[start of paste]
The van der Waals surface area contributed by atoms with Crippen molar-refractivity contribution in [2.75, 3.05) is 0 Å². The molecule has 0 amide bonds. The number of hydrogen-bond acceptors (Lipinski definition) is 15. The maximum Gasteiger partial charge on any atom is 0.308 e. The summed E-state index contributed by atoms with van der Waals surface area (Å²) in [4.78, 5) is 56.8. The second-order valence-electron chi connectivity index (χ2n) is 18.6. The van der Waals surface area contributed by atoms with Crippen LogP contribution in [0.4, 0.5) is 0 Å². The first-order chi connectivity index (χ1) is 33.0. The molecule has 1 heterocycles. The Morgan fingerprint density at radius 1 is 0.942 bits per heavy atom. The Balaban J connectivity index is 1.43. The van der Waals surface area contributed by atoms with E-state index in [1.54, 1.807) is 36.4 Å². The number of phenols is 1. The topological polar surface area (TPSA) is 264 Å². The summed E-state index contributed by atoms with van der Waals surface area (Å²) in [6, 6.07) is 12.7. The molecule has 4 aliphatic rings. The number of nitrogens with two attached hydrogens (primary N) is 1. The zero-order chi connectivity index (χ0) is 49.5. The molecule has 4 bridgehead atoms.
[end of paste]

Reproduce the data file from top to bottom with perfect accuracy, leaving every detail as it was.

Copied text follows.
The van der Waals surface area contributed by atoms with Crippen molar-refractivity contribution in [2.75, 3.05) is 0 Å². The molecule has 0 amide bonds. The number of hydrogen-bond acceptors (Lipinski definition) is 15. The maximum Gasteiger partial charge on any atom is 0.308 e. The summed E-state index contributed by atoms with van der Waals surface area (Å²) in [4.78, 5) is 56.8. The second-order valence-electron chi connectivity index (χ2n) is 18.6. The van der Waals surface area contributed by atoms with Crippen LogP contribution in [0.4, 0.5) is 0 Å². The first-order chi connectivity index (χ1) is 33.0. The molecule has 1 heterocycles. The Morgan fingerprint density at radius 1 is 0.942 bits per heavy atom. The Balaban J connectivity index is 1.43. The van der Waals surface area contributed by atoms with E-state index in [1.54, 1.807) is 36.4 Å². The number of phenols is 1. The topological polar surface area (TPSA) is 264 Å². The summed E-state index contributed by atoms with van der Waals surface area (Å²) in [6, 6.07) is 12.7. The molecule has 4 aliphatic rings. The number of nitrogens with two attached hydrogens (primary N) is 1. The zero-order chi connectivity index (χ0) is 49.5. The molecule has 4 bridgehead atoms.